As the new BMW 3 Series Sedan prepares for its world premiere, the next generation of the sports sedan is entering the final phase of an extensive programme of testing that every new BMW model must go through as part of its pre-production development.
Here, the full range of stresses and strains a car will encounter over many years of everyday driving are reproduced in concentrated form. From extended periods driving flat out to endless stop-start traffic, sub-zero temperatures to searing heat, twisty country roads and high-speed autobahns to pothole-infested tracks, ice and snow to gravel and desert sand, the prototypes sent through the test programme for the new BMW 3 Series Sedan have experienced everything their production equivalents will come across in everyday life.
To prevent curious onlookers from clocking too many details of the new BMW 3 Series Sedan’s design, every prototype is carefully clad in a disguise before it heads out onto public roads. In the basement of BMW’s Research and Innovation Centre (FIZ) in Munich, pre-production vehicles are kitted out with a made-to-measure and confusingly patterned cloak of camouflage. Applying the black-and-white wrap requires an expert hand and takes a whole working day to complete.
Then comes the plastic cladding, which distorts the lines and surfaces of the car. The light units, sections of the window surfaces and, of course, the brand badges also get a layer of sticky camouflage. The interior needs to be hidden from sight as well. To this end, the cockpit is “curtained off” with black matting, which the test engineers partially remove at the start of testing and then painstakingly replace at every pause in proceedings – so that no prying eyes can spot or even get a photograph of the displays and controls.
Long before the first test runs on public roads, the development process sees each new model taken into the company’s own testing facilities. In the initial phase of the programme, computer simulations help to set important areas of the car off on the right path. Here, the testing programme, which is still purely digital at this stage, involves simulating more than 12,000 driving manoeuvres (from lane changes to cornering and roundabout driving to dynamic acceleration and braking) using a computer-generated vehicle model, with the sole aim of determining and optimising its dynamic properties.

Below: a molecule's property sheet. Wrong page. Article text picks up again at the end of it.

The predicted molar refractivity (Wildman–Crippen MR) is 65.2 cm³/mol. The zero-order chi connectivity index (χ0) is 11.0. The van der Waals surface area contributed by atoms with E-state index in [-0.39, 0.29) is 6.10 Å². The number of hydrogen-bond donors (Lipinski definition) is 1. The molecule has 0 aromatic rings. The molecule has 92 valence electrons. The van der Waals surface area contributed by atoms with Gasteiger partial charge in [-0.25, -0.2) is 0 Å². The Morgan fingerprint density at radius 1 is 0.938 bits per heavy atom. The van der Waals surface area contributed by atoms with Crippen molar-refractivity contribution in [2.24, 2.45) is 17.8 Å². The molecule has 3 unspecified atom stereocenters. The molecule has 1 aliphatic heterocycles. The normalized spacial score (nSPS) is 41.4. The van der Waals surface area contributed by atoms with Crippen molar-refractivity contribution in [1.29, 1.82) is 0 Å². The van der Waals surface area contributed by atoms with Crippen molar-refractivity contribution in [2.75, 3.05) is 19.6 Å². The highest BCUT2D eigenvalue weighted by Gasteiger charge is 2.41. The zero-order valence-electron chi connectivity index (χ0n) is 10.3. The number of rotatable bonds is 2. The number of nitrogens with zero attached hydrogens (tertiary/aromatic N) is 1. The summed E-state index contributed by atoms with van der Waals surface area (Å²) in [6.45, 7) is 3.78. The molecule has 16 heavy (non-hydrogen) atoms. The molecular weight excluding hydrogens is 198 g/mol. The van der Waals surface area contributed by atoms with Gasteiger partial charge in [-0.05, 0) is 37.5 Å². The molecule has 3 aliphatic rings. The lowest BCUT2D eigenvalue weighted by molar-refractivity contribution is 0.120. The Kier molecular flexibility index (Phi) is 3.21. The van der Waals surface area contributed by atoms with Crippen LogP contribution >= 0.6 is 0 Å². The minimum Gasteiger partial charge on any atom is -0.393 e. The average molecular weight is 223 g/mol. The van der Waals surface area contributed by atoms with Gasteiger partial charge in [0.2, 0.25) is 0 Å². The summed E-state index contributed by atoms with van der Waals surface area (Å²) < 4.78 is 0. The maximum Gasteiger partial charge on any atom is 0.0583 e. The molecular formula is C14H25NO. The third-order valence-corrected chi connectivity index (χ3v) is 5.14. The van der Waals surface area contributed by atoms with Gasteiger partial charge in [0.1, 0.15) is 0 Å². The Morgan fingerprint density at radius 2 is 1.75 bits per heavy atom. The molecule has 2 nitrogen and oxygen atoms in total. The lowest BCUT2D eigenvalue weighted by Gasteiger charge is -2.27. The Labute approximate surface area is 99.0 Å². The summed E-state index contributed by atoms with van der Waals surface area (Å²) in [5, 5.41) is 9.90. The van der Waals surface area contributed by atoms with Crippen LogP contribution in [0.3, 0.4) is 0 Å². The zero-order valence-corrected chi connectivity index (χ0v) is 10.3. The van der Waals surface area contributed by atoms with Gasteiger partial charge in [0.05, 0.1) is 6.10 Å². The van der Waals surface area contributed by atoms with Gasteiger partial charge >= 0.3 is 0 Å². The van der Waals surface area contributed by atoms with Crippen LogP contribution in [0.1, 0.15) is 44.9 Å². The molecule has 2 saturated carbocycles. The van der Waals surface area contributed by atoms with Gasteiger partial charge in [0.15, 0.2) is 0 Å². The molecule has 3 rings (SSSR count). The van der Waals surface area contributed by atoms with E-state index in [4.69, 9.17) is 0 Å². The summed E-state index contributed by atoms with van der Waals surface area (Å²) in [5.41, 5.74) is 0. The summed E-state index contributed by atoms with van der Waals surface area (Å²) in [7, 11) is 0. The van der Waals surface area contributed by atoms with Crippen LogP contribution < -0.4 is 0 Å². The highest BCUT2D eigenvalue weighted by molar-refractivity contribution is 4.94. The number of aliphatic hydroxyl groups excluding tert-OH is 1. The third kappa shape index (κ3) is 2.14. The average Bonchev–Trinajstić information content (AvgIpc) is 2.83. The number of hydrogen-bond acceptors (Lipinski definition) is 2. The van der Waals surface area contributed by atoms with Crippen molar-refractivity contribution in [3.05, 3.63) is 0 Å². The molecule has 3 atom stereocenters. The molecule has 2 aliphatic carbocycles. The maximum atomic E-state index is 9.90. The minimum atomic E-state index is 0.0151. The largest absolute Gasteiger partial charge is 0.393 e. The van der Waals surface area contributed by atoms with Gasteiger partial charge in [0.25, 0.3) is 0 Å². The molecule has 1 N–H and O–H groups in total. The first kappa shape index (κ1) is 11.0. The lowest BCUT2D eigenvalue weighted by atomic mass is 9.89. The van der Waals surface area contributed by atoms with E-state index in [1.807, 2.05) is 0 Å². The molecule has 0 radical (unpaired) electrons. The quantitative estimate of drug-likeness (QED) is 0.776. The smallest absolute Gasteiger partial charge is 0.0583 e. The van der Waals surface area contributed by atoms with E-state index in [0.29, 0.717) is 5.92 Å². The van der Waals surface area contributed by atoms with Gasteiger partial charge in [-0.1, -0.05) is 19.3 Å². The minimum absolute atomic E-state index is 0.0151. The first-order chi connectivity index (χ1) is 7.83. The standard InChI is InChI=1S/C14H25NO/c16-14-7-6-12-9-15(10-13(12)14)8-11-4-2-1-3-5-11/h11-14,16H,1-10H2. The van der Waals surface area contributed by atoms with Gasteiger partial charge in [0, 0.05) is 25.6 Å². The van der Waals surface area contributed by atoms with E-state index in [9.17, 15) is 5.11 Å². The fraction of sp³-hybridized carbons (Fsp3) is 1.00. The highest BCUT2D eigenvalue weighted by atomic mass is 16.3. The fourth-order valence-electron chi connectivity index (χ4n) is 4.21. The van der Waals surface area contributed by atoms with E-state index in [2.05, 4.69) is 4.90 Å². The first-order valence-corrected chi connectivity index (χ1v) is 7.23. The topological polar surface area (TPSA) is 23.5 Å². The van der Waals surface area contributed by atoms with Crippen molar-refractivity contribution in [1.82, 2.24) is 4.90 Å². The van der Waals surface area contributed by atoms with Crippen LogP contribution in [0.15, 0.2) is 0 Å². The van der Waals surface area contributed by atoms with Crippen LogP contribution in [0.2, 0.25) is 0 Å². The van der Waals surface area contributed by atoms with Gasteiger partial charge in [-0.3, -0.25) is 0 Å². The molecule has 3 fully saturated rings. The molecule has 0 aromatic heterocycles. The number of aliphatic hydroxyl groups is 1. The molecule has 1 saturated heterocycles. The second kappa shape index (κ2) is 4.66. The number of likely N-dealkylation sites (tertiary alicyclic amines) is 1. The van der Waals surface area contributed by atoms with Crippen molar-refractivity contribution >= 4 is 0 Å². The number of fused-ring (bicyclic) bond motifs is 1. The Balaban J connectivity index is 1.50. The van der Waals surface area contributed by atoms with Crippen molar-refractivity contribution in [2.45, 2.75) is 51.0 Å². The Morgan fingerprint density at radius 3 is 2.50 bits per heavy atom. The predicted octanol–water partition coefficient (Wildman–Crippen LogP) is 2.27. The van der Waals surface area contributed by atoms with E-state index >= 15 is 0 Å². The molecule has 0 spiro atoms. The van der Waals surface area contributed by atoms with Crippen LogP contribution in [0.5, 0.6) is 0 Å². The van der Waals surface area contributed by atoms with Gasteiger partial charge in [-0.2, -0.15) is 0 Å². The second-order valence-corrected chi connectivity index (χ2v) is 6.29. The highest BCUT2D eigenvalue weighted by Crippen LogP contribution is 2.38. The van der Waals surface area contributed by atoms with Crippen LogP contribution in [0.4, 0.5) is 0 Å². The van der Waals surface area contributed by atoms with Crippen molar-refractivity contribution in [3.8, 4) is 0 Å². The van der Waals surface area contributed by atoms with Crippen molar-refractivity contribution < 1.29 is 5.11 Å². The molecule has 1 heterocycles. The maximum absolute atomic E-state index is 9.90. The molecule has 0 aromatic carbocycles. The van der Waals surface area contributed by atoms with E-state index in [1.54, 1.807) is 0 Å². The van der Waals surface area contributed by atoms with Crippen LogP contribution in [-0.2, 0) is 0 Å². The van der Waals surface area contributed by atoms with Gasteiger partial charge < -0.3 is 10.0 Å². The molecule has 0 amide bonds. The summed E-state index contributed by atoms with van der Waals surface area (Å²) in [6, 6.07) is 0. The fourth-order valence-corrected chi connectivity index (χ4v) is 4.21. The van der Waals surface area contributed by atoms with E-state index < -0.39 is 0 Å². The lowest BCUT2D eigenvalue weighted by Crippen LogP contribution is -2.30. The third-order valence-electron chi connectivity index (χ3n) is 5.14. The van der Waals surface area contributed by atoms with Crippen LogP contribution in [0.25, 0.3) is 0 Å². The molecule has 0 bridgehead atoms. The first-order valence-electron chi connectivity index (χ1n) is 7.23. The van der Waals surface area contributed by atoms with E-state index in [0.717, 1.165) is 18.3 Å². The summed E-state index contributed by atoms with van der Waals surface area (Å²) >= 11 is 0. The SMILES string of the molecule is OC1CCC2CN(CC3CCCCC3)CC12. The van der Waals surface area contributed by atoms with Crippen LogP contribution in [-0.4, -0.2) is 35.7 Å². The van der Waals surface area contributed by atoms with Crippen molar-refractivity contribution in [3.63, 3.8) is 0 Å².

On the basis of the knowledge gained here, development mules are made consisting of just a body and chassis. On the kinematics compliance test bench they are fixed into a test assembly and sent on virtual test drives. A variety of road conditions can be faithfully reproduced on this test rig, from cobblestones to the Nürburgring’s Nordschleife circuit, so the rigidity of the body structure or the susceptibility to vibrations of axle constructions can be properly inspected.
Optimisation of aerodynamics and passive safety also takes place largely behind closed doors. At the BMW Group’s Aerodynamic Test Centre in Munich, full-size vehicle models, prototypes and production vehicles are tested using precise reproduction of real-life airflow conditions on the road.
At the centre’s wind tunnel, the new BMW 3 Series Sedan has been given the detailed touches required to bring its drag coefficient down to 0.23. The key factors here are not only how the car manipulates the airflow, the ideal channelling of air around the underbody and the optimisation of the spoiler lip at the rear of the body, but also details such as combinations of wheels and tyres.
The introduction of the WLTP fuel consumption testing procedure has meant all the wheel variants available for a particular model have to be put through an extensive aerodynamics test. Every variant is checked to establish how the wheel design and tyre size impact on the aerodynamic characteristics of the new BMW 3 Series Sedan and therefore its fuel consumption and emissions.
The proving grounds at Aschheim, a few miles north-east of the development centre in Munich, provides the venue for undisturbed dynamic testing. It was here, at an early stage of the development process, where the first steps were taken in imbuing the new BMW 3 Series Sedan with its impressive dynamic potential.